A sonic boom is a loud noise which is produced when an object displaces air so quickly that it forms a shock wave. Some examples of things which can cause sonic booms include: lightning, the space shuttle, bull whips, and extremely fast aircraft. People hear sonic booms as low booming sounds, with the boom often sounding a double beat. Sonic booms are of scientific interest, and they are also a concern, because they can cause damage or generate noise pollution; many militaries have dealt with a number of civilian complaints as a result of sonic booms generated by their aircraft, for example.
The science behind a sonic boom can be easily visualized by thinking of air as a medium like water. When something moves through water, it causes a visible ripple effect, which can turn into a wake if the object moves so quickly that the ripples start to overlap each other. The same thing happens in the air, even if it can't be seen. Sonic booms occur when the ripples of air displaced by a moving object become compressed, resulting in the formation of a shock wave. This shock wave becomes a very strong sound wave which will be audible to observers when the compressed air reaches them.
The shape of the wake of air is known as a Mach Cone. The width of a Mach Cone varies, depending on the speed of the object as it moves through the air. Sometimes, part of the Mach Cone becomes visible as water vapor in the air gets trapped between pressure waves and it briefly condenses, causing a cloud of condensed vapor to form a halo around the object.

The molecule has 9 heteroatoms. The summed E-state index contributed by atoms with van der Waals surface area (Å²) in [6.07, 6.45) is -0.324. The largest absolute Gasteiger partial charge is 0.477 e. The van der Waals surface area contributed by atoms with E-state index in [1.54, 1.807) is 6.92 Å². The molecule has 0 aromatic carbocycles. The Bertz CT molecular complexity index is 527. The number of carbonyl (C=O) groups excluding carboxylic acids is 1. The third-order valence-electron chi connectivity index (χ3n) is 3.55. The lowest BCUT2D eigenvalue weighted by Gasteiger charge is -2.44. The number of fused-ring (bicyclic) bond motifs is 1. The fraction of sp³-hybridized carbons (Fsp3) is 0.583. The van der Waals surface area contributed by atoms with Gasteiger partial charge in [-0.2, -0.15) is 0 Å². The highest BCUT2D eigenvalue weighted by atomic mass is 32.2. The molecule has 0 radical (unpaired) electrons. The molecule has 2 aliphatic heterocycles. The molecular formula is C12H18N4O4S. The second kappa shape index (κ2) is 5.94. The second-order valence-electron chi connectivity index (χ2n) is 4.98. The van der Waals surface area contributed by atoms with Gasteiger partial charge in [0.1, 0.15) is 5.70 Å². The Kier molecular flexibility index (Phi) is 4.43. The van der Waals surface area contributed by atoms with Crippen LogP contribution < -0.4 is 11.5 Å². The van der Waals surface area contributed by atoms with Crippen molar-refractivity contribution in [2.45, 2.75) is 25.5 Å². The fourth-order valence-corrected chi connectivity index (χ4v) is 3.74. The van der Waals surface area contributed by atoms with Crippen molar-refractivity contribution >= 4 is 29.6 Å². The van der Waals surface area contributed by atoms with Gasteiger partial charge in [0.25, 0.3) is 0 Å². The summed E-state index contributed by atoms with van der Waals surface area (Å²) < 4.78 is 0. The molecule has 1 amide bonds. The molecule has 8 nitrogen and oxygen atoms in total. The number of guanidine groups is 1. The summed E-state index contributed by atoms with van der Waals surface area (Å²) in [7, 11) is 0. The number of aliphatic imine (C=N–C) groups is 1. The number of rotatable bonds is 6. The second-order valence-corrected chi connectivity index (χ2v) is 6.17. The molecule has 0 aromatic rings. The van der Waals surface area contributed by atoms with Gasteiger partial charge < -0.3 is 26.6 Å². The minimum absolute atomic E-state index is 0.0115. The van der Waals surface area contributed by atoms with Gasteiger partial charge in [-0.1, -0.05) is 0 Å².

Sonic booms occur when aircraft “break the sound barrier,” meaning that they are traveling faster than the speed of sound, and they also continue as long as the aircraft moves at high speed, moving behind the aircraft just like a wake of water behind a boat. The closer a plane is to the ground, the more intense the sonic boom will feel, because it will have traveled a shorter distance, retaining much more of its energy. Sonic booms generated by lightning are better known as thunder, and the booms created by bull whips are responsible for the distinctive cracking noise of a bull whip in action.
In response to complaints about sonic booms caused by aircraft, several nations have laws which explicitly forbid aircraft from breaking the sound barrier, unless they are over water, where they will be less likely to cause upset. People often find the noise of a sonic boom irritating, especially if they live in high traffic areas where many aircraft generating sonic booms may fly overhead, and the pressure wave of a sonic boom can also break windows and cause other types of damage.